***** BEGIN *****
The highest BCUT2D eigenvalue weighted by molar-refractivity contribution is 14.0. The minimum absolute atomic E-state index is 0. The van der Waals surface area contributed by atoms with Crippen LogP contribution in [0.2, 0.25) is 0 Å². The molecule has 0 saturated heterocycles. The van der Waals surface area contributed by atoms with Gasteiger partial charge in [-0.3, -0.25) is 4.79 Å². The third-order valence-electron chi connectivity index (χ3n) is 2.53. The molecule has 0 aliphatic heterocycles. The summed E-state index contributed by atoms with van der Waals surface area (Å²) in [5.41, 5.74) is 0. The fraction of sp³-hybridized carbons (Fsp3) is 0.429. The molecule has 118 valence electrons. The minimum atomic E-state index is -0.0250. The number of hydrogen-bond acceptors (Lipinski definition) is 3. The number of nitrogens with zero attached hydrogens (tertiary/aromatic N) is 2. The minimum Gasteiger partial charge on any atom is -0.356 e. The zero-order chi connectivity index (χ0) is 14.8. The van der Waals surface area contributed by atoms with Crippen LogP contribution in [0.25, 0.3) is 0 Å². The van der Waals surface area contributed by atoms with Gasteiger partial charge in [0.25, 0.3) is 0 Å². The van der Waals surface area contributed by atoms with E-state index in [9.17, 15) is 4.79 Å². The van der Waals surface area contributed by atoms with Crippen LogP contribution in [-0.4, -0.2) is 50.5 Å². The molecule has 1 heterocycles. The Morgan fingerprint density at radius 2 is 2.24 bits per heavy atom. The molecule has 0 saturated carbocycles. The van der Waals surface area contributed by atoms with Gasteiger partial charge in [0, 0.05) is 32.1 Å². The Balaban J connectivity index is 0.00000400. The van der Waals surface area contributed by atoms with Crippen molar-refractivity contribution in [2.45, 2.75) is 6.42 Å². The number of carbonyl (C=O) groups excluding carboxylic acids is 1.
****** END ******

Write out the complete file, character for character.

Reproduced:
The highest BCUT2D eigenvalue weighted by molar-refractivity contribution is 14.0. The minimum absolute atomic E-state index is 0. The van der Waals surface area contributed by atoms with Crippen LogP contribution in [0.2, 0.25) is 0 Å². The molecule has 0 saturated heterocycles. The van der Waals surface area contributed by atoms with Gasteiger partial charge in [-0.3, -0.25) is 4.79 Å². The third-order valence-electron chi connectivity index (χ3n) is 2.53. The molecule has 0 aliphatic heterocycles. The summed E-state index contributed by atoms with van der Waals surface area (Å²) in [5.41, 5.74) is 0. The fraction of sp³-hybridized carbons (Fsp3) is 0.429. The molecule has 118 valence electrons. The minimum atomic E-state index is -0.0250. The number of hydrogen-bond acceptors (Lipinski definition) is 3. The number of nitrogens with zero attached hydrogens (tertiary/aromatic N) is 2. The minimum Gasteiger partial charge on any atom is -0.356 e. The zero-order chi connectivity index (χ0) is 14.8. The van der Waals surface area contributed by atoms with Crippen LogP contribution in [0.25, 0.3) is 0 Å². The van der Waals surface area contributed by atoms with Gasteiger partial charge in [0.25, 0.3) is 0 Å². The van der Waals surface area contributed by atoms with E-state index in [9.17, 15) is 4.79 Å². The van der Waals surface area contributed by atoms with Crippen LogP contribution in [-0.4, -0.2) is 50.5 Å². The molecule has 1 heterocycles. The Morgan fingerprint density at radius 2 is 2.24 bits per heavy atom. The molecule has 0 saturated carbocycles. The van der Waals surface area contributed by atoms with Gasteiger partial charge in [0, 0.05) is 32.1 Å². The Balaban J connectivity index is 0.00000400. The van der Waals surface area contributed by atoms with Crippen molar-refractivity contribution in [2.45, 2.75) is 6.42 Å². The number of carbonyl (C=O) groups excluding carboxylic acids is 1.